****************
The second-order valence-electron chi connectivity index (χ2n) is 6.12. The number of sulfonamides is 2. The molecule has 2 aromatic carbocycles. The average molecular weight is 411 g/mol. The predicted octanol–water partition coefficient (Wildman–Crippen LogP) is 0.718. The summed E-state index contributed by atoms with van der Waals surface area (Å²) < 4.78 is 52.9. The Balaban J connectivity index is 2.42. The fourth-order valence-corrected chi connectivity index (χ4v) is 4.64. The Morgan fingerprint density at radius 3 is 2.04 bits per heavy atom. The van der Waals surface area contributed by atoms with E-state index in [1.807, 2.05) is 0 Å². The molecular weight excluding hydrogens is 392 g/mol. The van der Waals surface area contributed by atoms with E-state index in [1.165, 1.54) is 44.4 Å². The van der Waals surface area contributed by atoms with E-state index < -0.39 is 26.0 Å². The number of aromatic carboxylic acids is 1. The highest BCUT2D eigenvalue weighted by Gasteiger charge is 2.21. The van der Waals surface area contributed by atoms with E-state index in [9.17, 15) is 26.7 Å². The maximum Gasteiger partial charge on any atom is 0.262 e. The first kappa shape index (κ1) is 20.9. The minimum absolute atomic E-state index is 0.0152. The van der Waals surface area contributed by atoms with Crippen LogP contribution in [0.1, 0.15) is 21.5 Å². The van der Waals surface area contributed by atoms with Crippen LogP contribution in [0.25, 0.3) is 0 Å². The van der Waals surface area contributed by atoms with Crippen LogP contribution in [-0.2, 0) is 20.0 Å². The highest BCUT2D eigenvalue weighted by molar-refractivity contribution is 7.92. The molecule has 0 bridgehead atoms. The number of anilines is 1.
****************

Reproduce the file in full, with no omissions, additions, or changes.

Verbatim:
The second-order valence-electron chi connectivity index (χ2n) is 6.12. The number of sulfonamides is 2. The molecule has 2 aromatic carbocycles. The average molecular weight is 411 g/mol. The predicted octanol–water partition coefficient (Wildman–Crippen LogP) is 0.718. The summed E-state index contributed by atoms with van der Waals surface area (Å²) < 4.78 is 52.9. The Balaban J connectivity index is 2.42. The fourth-order valence-corrected chi connectivity index (χ4v) is 4.64. The Morgan fingerprint density at radius 3 is 2.04 bits per heavy atom. The van der Waals surface area contributed by atoms with E-state index in [1.807, 2.05) is 0 Å². The molecular weight excluding hydrogens is 392 g/mol. The van der Waals surface area contributed by atoms with E-state index in [1.165, 1.54) is 44.4 Å². The van der Waals surface area contributed by atoms with E-state index < -0.39 is 26.0 Å². The number of aromatic carboxylic acids is 1. The highest BCUT2D eigenvalue weighted by Gasteiger charge is 2.21. The van der Waals surface area contributed by atoms with E-state index in [9.17, 15) is 26.7 Å². The maximum Gasteiger partial charge on any atom is 0.262 e. The first kappa shape index (κ1) is 20.9. The minimum absolute atomic E-state index is 0.0152. The van der Waals surface area contributed by atoms with Crippen LogP contribution in [0.1, 0.15) is 21.5 Å². The van der Waals surface area contributed by atoms with Crippen LogP contribution in [0.25, 0.3) is 0 Å². The van der Waals surface area contributed by atoms with Crippen LogP contribution in [-0.2, 0) is 20.0 Å². The highest BCUT2D eigenvalue weighted by molar-refractivity contribution is 7.92. The molecule has 0 bridgehead atoms. The number of anilines is 1.